Is incorporating your small business right for you?
As a small business owner, you may think that incorporation is only for the ‘big guns’. Actually, incorporation can help your small business, you and your loved ones.
If you are running a home-based business or a sole proprietorship, you essentially are the business. You chose your name, got the necessary licenses, and maybe even registered your business. You receive all of the profits and accept all of the risks.
So, if it is so simple to start a small business, why bother incorporating? Well, incorporating can offer you some important legal and financial advantages.
- Separate legal entity. Incorporation makes your business a legal entity that exists independently from you as the owner. This means that the business will enter contracts, buy and sell property, and pay taxes, not you. Which leads to…
- Personal liability protection. Incorporation provides the best protection for your personal property. Because the corporation is separate from you, the corporation is fully responsible for its actions, debts, obligations, and defaults, under most circumstances. So, if there is a lawsuit against your business, no one can take your house, car, bank accounts or any other property you own. This is one of the most common reasons small businesses incorporate.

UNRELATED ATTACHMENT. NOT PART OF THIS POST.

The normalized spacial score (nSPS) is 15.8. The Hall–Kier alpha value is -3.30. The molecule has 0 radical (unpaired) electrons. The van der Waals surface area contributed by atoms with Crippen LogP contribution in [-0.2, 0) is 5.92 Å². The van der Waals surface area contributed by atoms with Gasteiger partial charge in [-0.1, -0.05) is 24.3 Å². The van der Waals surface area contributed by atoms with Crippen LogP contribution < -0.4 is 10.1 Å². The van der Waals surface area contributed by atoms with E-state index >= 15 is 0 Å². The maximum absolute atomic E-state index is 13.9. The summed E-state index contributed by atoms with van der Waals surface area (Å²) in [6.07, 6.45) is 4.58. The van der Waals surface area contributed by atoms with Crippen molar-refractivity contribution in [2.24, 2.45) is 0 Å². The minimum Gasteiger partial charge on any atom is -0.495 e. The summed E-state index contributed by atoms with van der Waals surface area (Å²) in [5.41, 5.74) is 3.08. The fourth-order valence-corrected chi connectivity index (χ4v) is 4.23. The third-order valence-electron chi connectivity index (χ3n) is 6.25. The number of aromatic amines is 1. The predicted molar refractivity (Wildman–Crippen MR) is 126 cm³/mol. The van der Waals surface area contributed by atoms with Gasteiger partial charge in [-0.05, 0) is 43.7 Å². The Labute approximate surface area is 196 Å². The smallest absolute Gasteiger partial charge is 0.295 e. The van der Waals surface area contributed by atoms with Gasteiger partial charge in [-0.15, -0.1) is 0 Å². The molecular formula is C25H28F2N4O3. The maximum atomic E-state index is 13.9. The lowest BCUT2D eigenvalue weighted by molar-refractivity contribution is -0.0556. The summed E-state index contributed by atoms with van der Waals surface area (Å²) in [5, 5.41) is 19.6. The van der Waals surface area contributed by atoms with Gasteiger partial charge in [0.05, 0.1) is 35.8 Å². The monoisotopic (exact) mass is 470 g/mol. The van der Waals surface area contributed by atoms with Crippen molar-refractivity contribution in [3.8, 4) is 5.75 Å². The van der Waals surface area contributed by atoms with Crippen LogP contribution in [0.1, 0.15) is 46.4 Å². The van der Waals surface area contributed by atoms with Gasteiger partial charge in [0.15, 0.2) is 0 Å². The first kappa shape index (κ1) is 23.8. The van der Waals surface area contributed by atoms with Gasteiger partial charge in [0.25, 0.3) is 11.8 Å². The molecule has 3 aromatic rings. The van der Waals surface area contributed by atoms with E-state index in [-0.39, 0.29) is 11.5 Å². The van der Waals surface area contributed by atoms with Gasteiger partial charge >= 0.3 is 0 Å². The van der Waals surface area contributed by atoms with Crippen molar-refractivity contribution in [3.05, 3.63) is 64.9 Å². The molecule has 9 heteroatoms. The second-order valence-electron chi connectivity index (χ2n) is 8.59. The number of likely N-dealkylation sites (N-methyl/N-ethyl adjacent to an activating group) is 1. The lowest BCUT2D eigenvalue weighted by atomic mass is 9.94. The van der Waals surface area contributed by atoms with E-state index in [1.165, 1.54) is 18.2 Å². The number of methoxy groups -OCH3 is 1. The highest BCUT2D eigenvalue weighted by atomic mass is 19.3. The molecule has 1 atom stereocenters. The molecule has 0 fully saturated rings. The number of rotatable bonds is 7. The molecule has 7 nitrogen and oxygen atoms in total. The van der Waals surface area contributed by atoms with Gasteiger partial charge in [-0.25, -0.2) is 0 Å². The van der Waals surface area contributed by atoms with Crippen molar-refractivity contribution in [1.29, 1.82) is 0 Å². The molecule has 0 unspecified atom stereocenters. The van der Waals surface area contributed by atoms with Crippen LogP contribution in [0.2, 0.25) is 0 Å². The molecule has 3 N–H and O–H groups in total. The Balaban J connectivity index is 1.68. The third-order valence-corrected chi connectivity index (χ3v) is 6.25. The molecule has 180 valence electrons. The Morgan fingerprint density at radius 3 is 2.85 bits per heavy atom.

- Continued existence. Since the corporation is a separate entity, it has an unlimited life. This means that death or bankruptcy of any of the owners will not affect the existence of the company. It will continue indefinitely until it is sold, merged with another company or dissolved.
- Easier to raise capital. You can easily sell shares in your corporation to your family and others. This allows you to raise money without relying on the bank for loans and saves on monthly interest payments.
- Significant tax advantage. Small corporations can take advantage of a number of tax strategies. For example, if you meet certain criteria, you can take advantage of small business tax rates. There is also more flexibility for splitting profits between certain family members to lower your family’s overall tax burden.
To be fair, we should look at some of the drawbacks of incorporation. Incorporation leads to some additional record keeping requirements and other administrative maintenance. While these extra requirements may be more costly, the benefits associated with being incorporated often far outweigh the costs.
- Do you have employees?
- Do you have property registered in your name?
- What personal property do you stand to lose if something goes wrong with your business and you are liable?
- Is there more than one owner of the business?
- Would you like to raise funds through shareholders, rather than borrowing from the bank?
- Would you like your family to own a part of the business, even if they are not involved in the day-to-day running of the business?
- Do you have someone in mind to take over the succession of your business?
If it feels like a big decision to incorporate your small business, fear not. Visit us at MJB Lawyers, and we can help you determine if incorporation is right for you and your business.